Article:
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Originally published Wednesday, July 16, 2008 at 12:00 AM



Minor error shouldn't forestall I-1029 vote

Secretary of State Sam Reed was right to accept Initiative 1029, which would require most long-term-care workers to be tested and certified by the state.

An error in the wording on petitions has given Secretary of State Sam Reed the right to reject Initiative 1029. On the advice of Attorney General Rob McKenna, Reed has not done it, arguing that the error was not important enough to nullify 300,000 signatures. He is right.

I-1029 would require most long-term-care workers to be tested and certified by the state. The initiative is sponsored by Local 775 of the Service Employees International Union and is opposed by the Community Care Coalition of Washington, which represents home-care employers and others.

This page will editorialize later on the merits of the initiative. At issue now is only whether the error should keep it off the ballot.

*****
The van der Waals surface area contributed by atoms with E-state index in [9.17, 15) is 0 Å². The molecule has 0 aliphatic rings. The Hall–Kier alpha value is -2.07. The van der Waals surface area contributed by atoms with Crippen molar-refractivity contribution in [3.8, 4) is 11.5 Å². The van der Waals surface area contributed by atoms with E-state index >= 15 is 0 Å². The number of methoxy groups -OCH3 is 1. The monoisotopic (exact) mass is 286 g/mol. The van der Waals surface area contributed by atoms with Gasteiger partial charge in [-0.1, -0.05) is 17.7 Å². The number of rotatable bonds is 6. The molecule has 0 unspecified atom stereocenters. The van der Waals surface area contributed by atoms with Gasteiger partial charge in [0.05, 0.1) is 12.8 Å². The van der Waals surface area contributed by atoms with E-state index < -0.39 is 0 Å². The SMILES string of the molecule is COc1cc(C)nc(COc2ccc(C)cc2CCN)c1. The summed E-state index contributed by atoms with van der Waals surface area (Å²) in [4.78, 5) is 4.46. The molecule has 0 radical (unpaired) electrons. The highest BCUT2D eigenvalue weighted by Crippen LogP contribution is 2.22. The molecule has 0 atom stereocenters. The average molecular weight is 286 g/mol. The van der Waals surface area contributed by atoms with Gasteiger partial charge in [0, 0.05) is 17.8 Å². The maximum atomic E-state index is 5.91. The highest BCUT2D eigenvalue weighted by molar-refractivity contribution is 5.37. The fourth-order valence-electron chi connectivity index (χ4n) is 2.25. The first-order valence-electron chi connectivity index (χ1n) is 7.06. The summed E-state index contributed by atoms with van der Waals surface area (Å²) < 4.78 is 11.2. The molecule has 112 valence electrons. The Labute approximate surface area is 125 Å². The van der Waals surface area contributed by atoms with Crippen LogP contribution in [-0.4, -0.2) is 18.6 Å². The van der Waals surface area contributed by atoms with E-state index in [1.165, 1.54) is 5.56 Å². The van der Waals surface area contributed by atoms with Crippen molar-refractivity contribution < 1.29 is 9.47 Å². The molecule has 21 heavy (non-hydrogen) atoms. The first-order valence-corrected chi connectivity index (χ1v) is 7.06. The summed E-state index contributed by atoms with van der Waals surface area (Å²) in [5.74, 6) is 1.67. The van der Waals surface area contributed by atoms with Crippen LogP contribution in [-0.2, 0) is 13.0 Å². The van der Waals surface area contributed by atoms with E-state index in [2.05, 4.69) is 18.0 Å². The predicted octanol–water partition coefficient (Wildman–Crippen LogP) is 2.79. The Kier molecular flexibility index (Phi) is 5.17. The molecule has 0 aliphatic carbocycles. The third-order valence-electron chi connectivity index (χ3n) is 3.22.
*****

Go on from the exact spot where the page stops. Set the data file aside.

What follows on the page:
The error has to do with whether I-1029 is an initiative to the people or the Legislature. I-1029 was written, filed, numbered and processed by the state as an initiative to the people, to go straight onto the November ballot.

The SEIU promoted it to the public that way, and filed the signatures by the deadline for initiatives to the people. But the small type on the petitions said the measure would be "transmitted to the Legislature."

Opponents now say the petitions were misleading. But it is doubtful that one in a thousand persons noticed the reference to the Legislature and signed because of that.

Those claiming trickery are, of course, the measure's opponents. They want it off the ballot — not to protect the public's interest, but their own.

In each political cycle, it seems, someone argues that thousands of signatures should be thrown in the wastebasket for some reason or other. Often the argument is weak, as it is here.

Copyright © 2008 The Seattle Times Company

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